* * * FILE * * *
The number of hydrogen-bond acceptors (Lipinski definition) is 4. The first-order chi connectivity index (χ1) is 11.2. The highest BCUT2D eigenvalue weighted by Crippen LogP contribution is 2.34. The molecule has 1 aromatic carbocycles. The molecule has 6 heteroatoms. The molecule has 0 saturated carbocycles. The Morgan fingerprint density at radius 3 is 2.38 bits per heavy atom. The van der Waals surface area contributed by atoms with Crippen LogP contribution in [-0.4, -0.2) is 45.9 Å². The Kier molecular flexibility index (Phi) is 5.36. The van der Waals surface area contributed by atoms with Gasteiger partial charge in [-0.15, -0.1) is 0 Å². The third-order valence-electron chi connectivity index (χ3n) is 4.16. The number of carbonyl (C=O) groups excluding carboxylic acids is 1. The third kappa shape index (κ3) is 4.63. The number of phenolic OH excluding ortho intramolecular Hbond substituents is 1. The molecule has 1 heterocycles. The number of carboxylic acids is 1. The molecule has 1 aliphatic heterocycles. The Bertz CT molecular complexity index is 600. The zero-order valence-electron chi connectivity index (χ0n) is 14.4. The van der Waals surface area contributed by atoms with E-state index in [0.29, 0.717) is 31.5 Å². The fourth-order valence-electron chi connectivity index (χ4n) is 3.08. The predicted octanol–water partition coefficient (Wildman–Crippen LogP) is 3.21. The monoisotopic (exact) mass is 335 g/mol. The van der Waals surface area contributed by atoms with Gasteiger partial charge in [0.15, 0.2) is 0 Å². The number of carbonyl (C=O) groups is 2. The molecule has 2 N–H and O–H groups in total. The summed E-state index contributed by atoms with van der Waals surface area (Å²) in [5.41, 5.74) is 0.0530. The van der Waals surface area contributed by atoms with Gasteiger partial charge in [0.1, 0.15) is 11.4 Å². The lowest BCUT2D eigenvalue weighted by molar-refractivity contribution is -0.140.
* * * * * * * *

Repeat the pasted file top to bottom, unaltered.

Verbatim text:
The number of hydrogen-bond acceptors (Lipinski definition) is 4. The first-order chi connectivity index (χ1) is 11.2. The highest BCUT2D eigenvalue weighted by Crippen LogP contribution is 2.34. The molecule has 1 aromatic carbocycles. The molecule has 6 heteroatoms. The molecule has 0 saturated carbocycles. The Morgan fingerprint density at radius 3 is 2.38 bits per heavy atom. The van der Waals surface area contributed by atoms with Crippen LogP contribution in [-0.4, -0.2) is 45.9 Å². The Kier molecular flexibility index (Phi) is 5.36. The van der Waals surface area contributed by atoms with Gasteiger partial charge in [-0.15, -0.1) is 0 Å². The third-order valence-electron chi connectivity index (χ3n) is 4.16. The number of carbonyl (C=O) groups excluding carboxylic acids is 1. The third kappa shape index (κ3) is 4.63. The number of phenolic OH excluding ortho intramolecular Hbond substituents is 1. The molecule has 1 heterocycles. The number of carboxylic acids is 1. The molecule has 1 aliphatic heterocycles. The Bertz CT molecular complexity index is 600. The zero-order valence-electron chi connectivity index (χ0n) is 14.4. The van der Waals surface area contributed by atoms with E-state index in [0.29, 0.717) is 31.5 Å². The fourth-order valence-electron chi connectivity index (χ4n) is 3.08. The predicted octanol–water partition coefficient (Wildman–Crippen LogP) is 3.21. The monoisotopic (exact) mass is 335 g/mol. The van der Waals surface area contributed by atoms with Gasteiger partial charge in [0.15, 0.2) is 0 Å². The number of carbonyl (C=O) groups is 2. The molecule has 2 N–H and O–H groups in total. The summed E-state index contributed by atoms with van der Waals surface area (Å²) in [5.41, 5.74) is 0.0530. The van der Waals surface area contributed by atoms with Gasteiger partial charge in [0.1, 0.15) is 11.4 Å². The lowest BCUT2D eigenvalue weighted by molar-refractivity contribution is -0.140.